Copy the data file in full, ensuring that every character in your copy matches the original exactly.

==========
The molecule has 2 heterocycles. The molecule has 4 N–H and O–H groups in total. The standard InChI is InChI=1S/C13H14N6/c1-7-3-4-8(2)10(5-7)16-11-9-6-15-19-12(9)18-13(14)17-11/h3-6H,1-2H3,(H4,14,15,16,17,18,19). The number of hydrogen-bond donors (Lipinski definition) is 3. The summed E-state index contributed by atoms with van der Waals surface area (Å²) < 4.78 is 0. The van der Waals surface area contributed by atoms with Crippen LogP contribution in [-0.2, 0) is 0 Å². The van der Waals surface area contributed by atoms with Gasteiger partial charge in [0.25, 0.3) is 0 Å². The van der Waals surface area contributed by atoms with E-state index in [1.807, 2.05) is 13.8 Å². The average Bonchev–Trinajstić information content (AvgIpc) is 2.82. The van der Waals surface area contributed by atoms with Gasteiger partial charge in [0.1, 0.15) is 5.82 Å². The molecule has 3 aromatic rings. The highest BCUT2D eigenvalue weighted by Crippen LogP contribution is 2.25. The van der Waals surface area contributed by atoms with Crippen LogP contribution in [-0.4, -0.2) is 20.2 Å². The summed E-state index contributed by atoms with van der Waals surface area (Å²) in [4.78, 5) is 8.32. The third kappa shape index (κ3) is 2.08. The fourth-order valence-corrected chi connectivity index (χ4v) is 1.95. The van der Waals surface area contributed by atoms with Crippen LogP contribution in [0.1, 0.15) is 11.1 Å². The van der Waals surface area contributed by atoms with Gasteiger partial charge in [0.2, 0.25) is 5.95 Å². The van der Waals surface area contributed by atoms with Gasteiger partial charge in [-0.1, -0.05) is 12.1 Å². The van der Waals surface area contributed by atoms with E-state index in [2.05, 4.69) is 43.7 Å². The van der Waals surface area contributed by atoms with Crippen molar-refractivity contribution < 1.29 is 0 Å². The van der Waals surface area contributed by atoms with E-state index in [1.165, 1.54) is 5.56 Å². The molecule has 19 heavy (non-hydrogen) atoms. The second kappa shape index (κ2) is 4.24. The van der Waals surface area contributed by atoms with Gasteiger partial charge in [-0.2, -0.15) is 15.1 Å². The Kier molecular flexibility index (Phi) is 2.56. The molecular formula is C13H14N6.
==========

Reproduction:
The molecule has 2 heterocycles. The molecule has 4 N–H and O–H groups in total. The standard InChI is InChI=1S/C13H14N6/c1-7-3-4-8(2)10(5-7)16-11-9-6-15-19-12(9)18-13(14)17-11/h3-6H,1-2H3,(H4,14,15,16,17,18,19). The number of hydrogen-bond donors (Lipinski definition) is 3. The summed E-state index contributed by atoms with van der Waals surface area (Å²) < 4.78 is 0. The van der Waals surface area contributed by atoms with Crippen LogP contribution in [-0.2, 0) is 0 Å². The van der Waals surface area contributed by atoms with Gasteiger partial charge in [0.25, 0.3) is 0 Å². The van der Waals surface area contributed by atoms with E-state index in [1.807, 2.05) is 13.8 Å². The average Bonchev–Trinajstić information content (AvgIpc) is 2.82. The van der Waals surface area contributed by atoms with Gasteiger partial charge in [0.1, 0.15) is 5.82 Å². The molecule has 3 aromatic rings. The highest BCUT2D eigenvalue weighted by Crippen LogP contribution is 2.25. The van der Waals surface area contributed by atoms with Crippen LogP contribution in [-0.4, -0.2) is 20.2 Å². The summed E-state index contributed by atoms with van der Waals surface area (Å²) in [4.78, 5) is 8.32. The third kappa shape index (κ3) is 2.08. The fourth-order valence-corrected chi connectivity index (χ4v) is 1.95. The van der Waals surface area contributed by atoms with Crippen LogP contribution in [0.1, 0.15) is 11.1 Å². The van der Waals surface area contributed by atoms with Gasteiger partial charge in [0.2, 0.25) is 5.95 Å². The van der Waals surface area contributed by atoms with Gasteiger partial charge in [-0.1, -0.05) is 12.1 Å². The van der Waals surface area contributed by atoms with E-state index in [2.05, 4.69) is 43.7 Å². The van der Waals surface area contributed by atoms with Crippen molar-refractivity contribution < 1.29 is 0 Å². The van der Waals surface area contributed by atoms with E-state index in [1.165, 1.54) is 5.56 Å². The molecule has 19 heavy (non-hydrogen) atoms. The second kappa shape index (κ2) is 4.24. The van der Waals surface area contributed by atoms with Gasteiger partial charge in [-0.2, -0.15) is 15.1 Å². The Kier molecular flexibility index (Phi) is 2.56. The molecular formula is C13H14N6.